Friday, 15 March 2019

Wootton Blue Cross & Marston Shelton Rovers - Weston Park

Wootton Blue Cross & Marston Shelton Rovers
Weston Park
Bedford Road
MK43 9JT

01234 767662

Ground Number: 836
Friday 15th March 2019
Marston Shelton Rovers 3-1 Queens Park Crescents
Beds County Premier


Ground owners Wooton Blue Cross were formed in 1887, the reason for their name being that they were established by the former manager and players of the disbanded Hitchin Blue Cross. They started out in the Bedford & District League before joining the South Midlands League in 1946. They were champions in 1948 before joining the United Counties League in 1956. They'd remain here until 2013 with finishes ranging from a high of runners-up in the Premier Division in 1981 to a low of 18th in Division 1 in their final season. They then dropped down to the Bedfordshire County League Premier Division and aside from 2015/16 where I can find no record of them, they've stayed there ever since. They are currently enjoying their best season here, sitting 3rd at the time of kick off. Notable cup runs include reaching the FA Cup 2nd Qualifying Round three times and the FA Vase 4th Round in 2003 when they lost 3-0 at Whitley Bay. Local cup wins include a Bedfordshire Junior Cup and two Bedfordshire Senior Cups. Famous former players include former Premiership player Callum Davenport who played for the club between 2010 and 2012.

Marston Shelton Rovers was established in 1888 and started out in the Bedfordshire County League. They were league champions for four seasons between 1935 and 1939 and like their landlords, would make the step up to the South Midlands League after the Second World War. Their best finish of 8th in the Premier Division was achieved on three occasions whilst their low of 16th in Division 1 saw them relegated back to the Bedford & District League in 1973. This became the present day Bedfordshire County League and Marston Shelton Rovers have resided in the Premier Division since 2012. They finished 5th in their debut season and although they suffered a low of 13th last season, they sit in 7th prior to tonight's contest and with a good chance of gaining a best-ever finish at the end of the season. Marston Shelton Rovers played in the FA Cup in the 1950-51 season, beating Bedford Corinthians before losing to Hitchin Town in the Preliminary Round. They entered the FA Vase for the first time this season, losing 2-1 to Hillingdon Borough in the 1st Qualifying Round. Their most recent cup honour is the Britannia Cup in 2017 whilst they've also lifted the Aubrey Tingey Memorial Cup (1977), the Bedfordshire Intermediate Cup (twice) and the Bedfordshire Junior Cup (twice)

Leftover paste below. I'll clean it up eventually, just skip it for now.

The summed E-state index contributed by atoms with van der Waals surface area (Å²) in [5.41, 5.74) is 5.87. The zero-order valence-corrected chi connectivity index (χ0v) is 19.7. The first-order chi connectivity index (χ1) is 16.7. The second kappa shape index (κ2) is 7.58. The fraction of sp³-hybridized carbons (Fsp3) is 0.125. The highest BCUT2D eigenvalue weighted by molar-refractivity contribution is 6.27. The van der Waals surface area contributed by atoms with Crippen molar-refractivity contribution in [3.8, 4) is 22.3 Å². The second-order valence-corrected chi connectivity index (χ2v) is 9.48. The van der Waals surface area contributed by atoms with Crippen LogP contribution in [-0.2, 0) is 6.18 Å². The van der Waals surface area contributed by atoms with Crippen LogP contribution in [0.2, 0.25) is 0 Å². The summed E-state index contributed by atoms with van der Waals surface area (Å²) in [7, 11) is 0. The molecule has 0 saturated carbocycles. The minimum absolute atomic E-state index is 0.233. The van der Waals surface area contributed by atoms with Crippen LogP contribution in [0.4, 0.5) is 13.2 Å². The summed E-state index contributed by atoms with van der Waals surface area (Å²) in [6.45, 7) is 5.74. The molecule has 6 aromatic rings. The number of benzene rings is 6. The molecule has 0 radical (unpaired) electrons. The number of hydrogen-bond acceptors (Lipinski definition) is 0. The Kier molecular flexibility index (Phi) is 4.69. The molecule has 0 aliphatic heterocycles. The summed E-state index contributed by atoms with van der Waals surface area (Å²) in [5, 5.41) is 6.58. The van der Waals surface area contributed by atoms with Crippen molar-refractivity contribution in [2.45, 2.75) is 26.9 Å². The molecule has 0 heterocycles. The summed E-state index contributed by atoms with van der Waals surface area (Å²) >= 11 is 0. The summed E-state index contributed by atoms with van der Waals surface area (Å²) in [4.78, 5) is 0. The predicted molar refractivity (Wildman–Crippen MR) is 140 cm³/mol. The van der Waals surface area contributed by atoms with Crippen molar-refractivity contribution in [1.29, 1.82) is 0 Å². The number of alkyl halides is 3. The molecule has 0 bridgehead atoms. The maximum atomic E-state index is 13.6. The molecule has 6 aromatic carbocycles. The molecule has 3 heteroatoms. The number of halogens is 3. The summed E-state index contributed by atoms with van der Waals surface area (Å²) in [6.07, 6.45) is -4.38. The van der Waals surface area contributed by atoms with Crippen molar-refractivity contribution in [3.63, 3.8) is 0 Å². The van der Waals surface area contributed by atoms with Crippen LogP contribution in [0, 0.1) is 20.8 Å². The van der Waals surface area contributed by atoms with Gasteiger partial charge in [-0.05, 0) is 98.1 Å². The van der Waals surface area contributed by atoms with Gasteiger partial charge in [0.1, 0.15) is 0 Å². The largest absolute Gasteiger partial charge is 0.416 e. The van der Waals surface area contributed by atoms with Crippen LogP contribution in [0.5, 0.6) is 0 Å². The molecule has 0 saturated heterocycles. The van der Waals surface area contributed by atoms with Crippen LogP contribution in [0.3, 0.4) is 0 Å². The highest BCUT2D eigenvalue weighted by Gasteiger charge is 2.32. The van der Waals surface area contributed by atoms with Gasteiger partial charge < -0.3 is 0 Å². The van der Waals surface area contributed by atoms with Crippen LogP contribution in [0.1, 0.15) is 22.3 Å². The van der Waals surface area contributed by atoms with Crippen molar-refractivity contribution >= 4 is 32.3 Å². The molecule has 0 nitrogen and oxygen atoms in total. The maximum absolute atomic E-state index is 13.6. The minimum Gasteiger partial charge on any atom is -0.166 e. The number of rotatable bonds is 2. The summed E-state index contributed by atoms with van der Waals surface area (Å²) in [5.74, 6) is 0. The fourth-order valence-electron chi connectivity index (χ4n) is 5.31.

Initially, I thought I was going to have another blank Friday on this day but had taken out a subscription to the Football Traveller for the rest of the season as I was finding that the choice of games for midweek was dwindling. This paid immediate dividends when it threw up a game in the Bedfordshire County League on Friday night. It was a real bonus that it was close and also at a ground I had been meaning to visit for ages, namely Wooton Blue Cross' Weston Park which despite being fairly local, had eluded me so far. The match was in doubt the day before due to an issue with the away side, but they were very helpful on Twitter in confirming that everything was OK. That meant, weather permitting, I would be seeing a game. I tried to get fellow hopper Anwar on board and although initially keen, couldn't make it. My day at work was a pretty busy one and so I finished an hour later than usual. The afternoon was spent catching up on things, including researching tonight's game which I left as late as possible in case the game was called off. After a dinner of Lamb Rogan Josh, I left home at 5.50. The drive was as expected, quite a bit of traffic, but even so, I was parked up in a side road near the ground at 7.20. I then went in and got some pictures of the ground. With entry being free, I bought a pint of Aspall from the bar for £3.60 to help out the club.